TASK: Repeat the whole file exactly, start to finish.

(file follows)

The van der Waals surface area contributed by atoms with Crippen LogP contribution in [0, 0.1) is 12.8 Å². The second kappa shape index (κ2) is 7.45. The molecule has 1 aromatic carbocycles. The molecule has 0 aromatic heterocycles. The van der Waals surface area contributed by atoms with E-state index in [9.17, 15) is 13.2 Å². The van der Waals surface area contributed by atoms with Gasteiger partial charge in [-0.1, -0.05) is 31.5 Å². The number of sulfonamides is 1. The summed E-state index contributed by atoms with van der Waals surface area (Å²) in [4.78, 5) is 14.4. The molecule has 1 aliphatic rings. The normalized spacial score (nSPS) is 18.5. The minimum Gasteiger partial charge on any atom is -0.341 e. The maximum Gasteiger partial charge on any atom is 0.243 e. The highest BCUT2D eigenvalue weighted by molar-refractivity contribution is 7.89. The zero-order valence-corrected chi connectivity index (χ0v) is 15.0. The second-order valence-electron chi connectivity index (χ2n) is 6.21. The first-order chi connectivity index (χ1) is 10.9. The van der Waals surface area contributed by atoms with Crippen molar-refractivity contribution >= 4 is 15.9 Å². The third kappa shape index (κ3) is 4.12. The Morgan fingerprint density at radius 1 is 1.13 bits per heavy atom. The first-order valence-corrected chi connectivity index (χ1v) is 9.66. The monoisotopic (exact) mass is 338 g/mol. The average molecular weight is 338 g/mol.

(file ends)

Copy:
The van der Waals surface area contributed by atoms with Crippen LogP contribution in [0, 0.1) is 12.8 Å². The second kappa shape index (κ2) is 7.45. The molecule has 1 aromatic carbocycles. The molecule has 0 aromatic heterocycles. The van der Waals surface area contributed by atoms with E-state index in [9.17, 15) is 13.2 Å². The van der Waals surface area contributed by atoms with Gasteiger partial charge in [-0.1, -0.05) is 31.5 Å². The number of sulfonamides is 1. The summed E-state index contributed by atoms with van der Waals surface area (Å²) in [4.78, 5) is 14.4. The molecule has 1 aliphatic rings. The normalized spacial score (nSPS) is 18.5. The minimum Gasteiger partial charge on any atom is -0.341 e. The maximum Gasteiger partial charge on any atom is 0.243 e. The highest BCUT2D eigenvalue weighted by molar-refractivity contribution is 7.89. The zero-order valence-corrected chi connectivity index (χ0v) is 15.0. The second-order valence-electron chi connectivity index (χ2n) is 6.21. The first-order chi connectivity index (χ1) is 10.9. The van der Waals surface area contributed by atoms with Crippen molar-refractivity contribution >= 4 is 15.9 Å². The third kappa shape index (κ3) is 4.12. The Morgan fingerprint density at radius 1 is 1.13 bits per heavy atom. The first-order valence-corrected chi connectivity index (χ1v) is 9.66. The monoisotopic (exact) mass is 338 g/mol. The average molecular weight is 338 g/mol.